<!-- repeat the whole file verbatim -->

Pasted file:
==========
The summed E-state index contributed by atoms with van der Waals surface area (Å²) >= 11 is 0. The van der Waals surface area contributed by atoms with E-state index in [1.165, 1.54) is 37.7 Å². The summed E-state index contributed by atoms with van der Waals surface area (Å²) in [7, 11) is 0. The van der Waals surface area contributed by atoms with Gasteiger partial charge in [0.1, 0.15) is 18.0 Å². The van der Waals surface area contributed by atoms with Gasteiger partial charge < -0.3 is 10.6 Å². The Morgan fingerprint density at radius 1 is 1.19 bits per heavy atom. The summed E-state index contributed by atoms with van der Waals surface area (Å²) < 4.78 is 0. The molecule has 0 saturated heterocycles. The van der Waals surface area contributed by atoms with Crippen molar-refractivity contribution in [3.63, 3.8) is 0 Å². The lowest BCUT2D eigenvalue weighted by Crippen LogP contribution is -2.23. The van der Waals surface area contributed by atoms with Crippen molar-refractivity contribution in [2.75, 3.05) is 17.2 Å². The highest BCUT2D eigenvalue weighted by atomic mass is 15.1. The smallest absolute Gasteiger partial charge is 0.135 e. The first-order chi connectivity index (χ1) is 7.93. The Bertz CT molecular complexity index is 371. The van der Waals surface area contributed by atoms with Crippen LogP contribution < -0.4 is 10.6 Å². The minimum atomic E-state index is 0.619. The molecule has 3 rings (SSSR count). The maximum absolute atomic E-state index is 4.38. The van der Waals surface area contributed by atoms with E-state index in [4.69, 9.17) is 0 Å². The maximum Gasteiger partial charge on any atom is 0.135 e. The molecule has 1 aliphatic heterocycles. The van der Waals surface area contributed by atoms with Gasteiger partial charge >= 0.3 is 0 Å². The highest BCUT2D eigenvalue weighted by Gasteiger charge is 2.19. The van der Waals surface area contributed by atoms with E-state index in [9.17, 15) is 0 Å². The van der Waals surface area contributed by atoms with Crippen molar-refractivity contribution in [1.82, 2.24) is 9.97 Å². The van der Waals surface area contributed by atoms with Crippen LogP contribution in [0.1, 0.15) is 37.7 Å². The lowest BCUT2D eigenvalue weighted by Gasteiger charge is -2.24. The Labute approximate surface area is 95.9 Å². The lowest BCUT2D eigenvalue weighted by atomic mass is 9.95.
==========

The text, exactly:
The summed E-state index contributed by atoms with van der Waals surface area (Å²) >= 11 is 0. The van der Waals surface area contributed by atoms with E-state index in [1.165, 1.54) is 37.7 Å². The summed E-state index contributed by atoms with van der Waals surface area (Å²) in [7, 11) is 0. The van der Waals surface area contributed by atoms with Gasteiger partial charge in [0.1, 0.15) is 18.0 Å². The van der Waals surface area contributed by atoms with Gasteiger partial charge < -0.3 is 10.6 Å². The Morgan fingerprint density at radius 1 is 1.19 bits per heavy atom. The summed E-state index contributed by atoms with van der Waals surface area (Å²) < 4.78 is 0. The molecule has 0 saturated heterocycles. The van der Waals surface area contributed by atoms with Crippen molar-refractivity contribution in [3.63, 3.8) is 0 Å². The lowest BCUT2D eigenvalue weighted by Crippen LogP contribution is -2.23. The van der Waals surface area contributed by atoms with Crippen molar-refractivity contribution in [2.75, 3.05) is 17.2 Å². The highest BCUT2D eigenvalue weighted by atomic mass is 15.1. The smallest absolute Gasteiger partial charge is 0.135 e. The first-order chi connectivity index (χ1) is 7.93. The Bertz CT molecular complexity index is 371. The van der Waals surface area contributed by atoms with Crippen LogP contribution < -0.4 is 10.6 Å². The minimum atomic E-state index is 0.619. The molecule has 3 rings (SSSR count). The maximum absolute atomic E-state index is 4.38. The van der Waals surface area contributed by atoms with E-state index in [4.69, 9.17) is 0 Å². The maximum Gasteiger partial charge on any atom is 0.135 e. The molecule has 1 aliphatic heterocycles. The van der Waals surface area contributed by atoms with Gasteiger partial charge >= 0.3 is 0 Å². The highest BCUT2D eigenvalue weighted by Gasteiger charge is 2.19. The van der Waals surface area contributed by atoms with E-state index in [9.17, 15) is 0 Å². The van der Waals surface area contributed by atoms with Crippen molar-refractivity contribution in [1.82, 2.24) is 9.97 Å². The van der Waals surface area contributed by atoms with Crippen LogP contribution in [0.1, 0.15) is 37.7 Å². The lowest BCUT2D eigenvalue weighted by Gasteiger charge is -2.24. The Labute approximate surface area is 95.9 Å². The lowest BCUT2D eigenvalue weighted by atomic mass is 9.95.